BRAHMS: String Sextets Nos. 1 and 2
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StringSextet No.1 in B Flat Major, Op. 18
StringSextet No.2 in G Major, Op. 36
Itwas not until 1863 that Brahms moved to Vienna, the city where Haydn, Mozart and Beethovenhad settled and where Schubert had been born. He was born in 1833 in Hamburg, son of adouble bass player, who had married a woman several years his senior. As a child JohannesBrahms showed particular promise and through the generosity of his teachers was able todevelop his gifts as a composer and as a pianist to a point where he made a strongimpression on the impressionable Schumann, whom he visited in 1853, through the agency ofthe young violinist Joseph Joachim, who had proved less successful in his introduction ofBrahms to Liszt in Weimar. As he developed, Brahms grew to represent the school of pure orabstract music as opposed to the new music of Liszt and Wagner, who saw the future in verydifferent and less traditional terms.
Schumann'sfinal break-down and death in 1856 involved Brahms in an even closer connection with ClaraSchumann, one of the leading pianists of the day. While of obvious practical assistance toher during the period of her husband's illness and after his death, he maintained amutually protective relationship with her until her death in 1896. His earlier careerinvolved him in seasonal employment at the small court of Detmold and in work in Hamburg,where he always hoped for proper recognition, accorded him only when it was too late.
Vienna, however, proved much more welcoming and there were many there who, like Schumann,saw in him a successor to Beethoven, a judgement that infuriated Wagner, who regardedhimself as the only proper heir.
Thefirst of the two String Sextets of Brahms, scored for two violins, two violas and twocellos, was completed in 1860, soon after his departure from Detmold for Hamburg. It wasamong the first group of works to be published by Simrock and is contemporary with the twoserenades that he had written for Detmold. The use of a sextet rather than the stricterstring quartet allowed the composer greater freedom, in particular in his handling of thefirst cello, freed, when occasion demanded, from playing a bass part and allowed the firsttheme of the opening movement. The slow movement is a series of variations, a form ofwhich Brahms was to show particular mastery. The D minor theme is played first by thelower instruments, providing that sonority that characterizes much of the composer's work.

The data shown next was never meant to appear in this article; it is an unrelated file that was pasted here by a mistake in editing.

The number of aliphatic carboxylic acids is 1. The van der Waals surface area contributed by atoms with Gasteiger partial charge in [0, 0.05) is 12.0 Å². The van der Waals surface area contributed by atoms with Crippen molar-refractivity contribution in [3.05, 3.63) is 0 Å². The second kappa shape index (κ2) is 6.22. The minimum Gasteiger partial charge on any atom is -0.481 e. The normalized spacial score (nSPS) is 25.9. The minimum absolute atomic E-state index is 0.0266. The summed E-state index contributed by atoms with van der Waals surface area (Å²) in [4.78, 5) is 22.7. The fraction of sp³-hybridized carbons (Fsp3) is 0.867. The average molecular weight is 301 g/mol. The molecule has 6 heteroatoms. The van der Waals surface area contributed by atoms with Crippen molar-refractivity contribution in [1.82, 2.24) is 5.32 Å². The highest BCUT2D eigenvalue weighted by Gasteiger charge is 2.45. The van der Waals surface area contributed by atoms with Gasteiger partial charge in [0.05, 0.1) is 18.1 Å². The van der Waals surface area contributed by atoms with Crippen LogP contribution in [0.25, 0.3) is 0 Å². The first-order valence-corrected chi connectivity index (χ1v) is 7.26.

Variations succeed each other with notes of increasing rapidity. There is a stronglyexpressive major fourth variation, subtle use of the two violas in the fifth and a sixththat summarises the movement. The energetic Scherzo and its dance-like Trio leads to and afinal Rondo that suggests the spirit of Schubert and Vienna.
Brahmswrote the greater part of his second String Sextet during the summer of 1864, when hevisited Clara Schumann and her family at Lichtenthal near Baden-Baden, himself staying inthe house of Anton Rubinstein and mixing in a company of the greatest distinction. Thework was completed the following May. It is in the key of G major, to which shiftingtonalities add some ambiguity in the first movement, which has a second subject ofparticular beauty. The second movement is a gentle Scherzo, derived in part from a dancemovement for piano written some ten years earlier, contrasted with a Trio of almostBohemian vigour. The slow movement is again a set of variations, once more using a themeof Baroque character, this time in the relative minor key, E minor. The five variationslead to a coda in E major and are succeeded by a final movement, a form of rondo thatallows the intervening repetition of an opening motto theme between the sections of atripartite, sonata-form movement. If the first of the two sextets looks back to Detmoldand the serenades, the second looks forward to the symphonies that Schumann had seemed todetect when Brahms first played to him.
AlbertBoesen / Horst Neumann, Violins
EnriqueSantiago / Michael Meyer-Rejnhard, Violas
RudolfGleissner / Gottfried Hahn, Cellos
TheStuttgart Soloists has won wide praise for their work in the quintets of Mozart,Beethoven, Schubert and Bruckner and in the quintets and sextets of Brahms, Dvorak andSchoenberg. The Sextet has given performances in Germany and abroad, throughout Europe, inAfrica and in Asia. Their earlier recordings, starting with an issue of the Schubert Cmajor Quintet in 1978, have won high critical acclaim.